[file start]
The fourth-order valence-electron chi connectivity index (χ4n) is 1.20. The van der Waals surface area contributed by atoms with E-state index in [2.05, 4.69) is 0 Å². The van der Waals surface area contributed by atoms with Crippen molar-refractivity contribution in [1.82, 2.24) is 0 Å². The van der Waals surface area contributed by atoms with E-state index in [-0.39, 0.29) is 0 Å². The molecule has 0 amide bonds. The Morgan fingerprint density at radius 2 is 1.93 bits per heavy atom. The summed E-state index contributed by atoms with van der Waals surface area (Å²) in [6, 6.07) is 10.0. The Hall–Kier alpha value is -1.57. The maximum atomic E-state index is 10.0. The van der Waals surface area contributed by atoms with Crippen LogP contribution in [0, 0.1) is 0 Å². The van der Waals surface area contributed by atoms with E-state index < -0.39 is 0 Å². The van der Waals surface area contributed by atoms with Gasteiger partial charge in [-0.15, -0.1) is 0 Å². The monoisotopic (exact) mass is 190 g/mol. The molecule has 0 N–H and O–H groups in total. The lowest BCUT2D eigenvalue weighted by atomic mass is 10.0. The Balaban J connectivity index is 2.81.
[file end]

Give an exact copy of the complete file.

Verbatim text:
The fourth-order valence-electron chi connectivity index (χ4n) is 1.20. The van der Waals surface area contributed by atoms with E-state index in [2.05, 4.69) is 0 Å². The van der Waals surface area contributed by atoms with Crippen molar-refractivity contribution in [1.82, 2.24) is 0 Å². The van der Waals surface area contributed by atoms with E-state index in [-0.39, 0.29) is 0 Å². The molecule has 0 amide bonds. The Morgan fingerprint density at radius 2 is 1.93 bits per heavy atom. The summed E-state index contributed by atoms with van der Waals surface area (Å²) in [6, 6.07) is 10.0. The Hall–Kier alpha value is -1.57. The maximum atomic E-state index is 10.0. The van der Waals surface area contributed by atoms with Crippen LogP contribution in [0, 0.1) is 0 Å². The van der Waals surface area contributed by atoms with E-state index < -0.39 is 0 Å². The van der Waals surface area contributed by atoms with Gasteiger partial charge in [-0.15, -0.1) is 0 Å². The monoisotopic (exact) mass is 190 g/mol. The molecule has 0 N–H and O–H groups in total. The lowest BCUT2D eigenvalue weighted by atomic mass is 10.0. The Balaban J connectivity index is 2.81.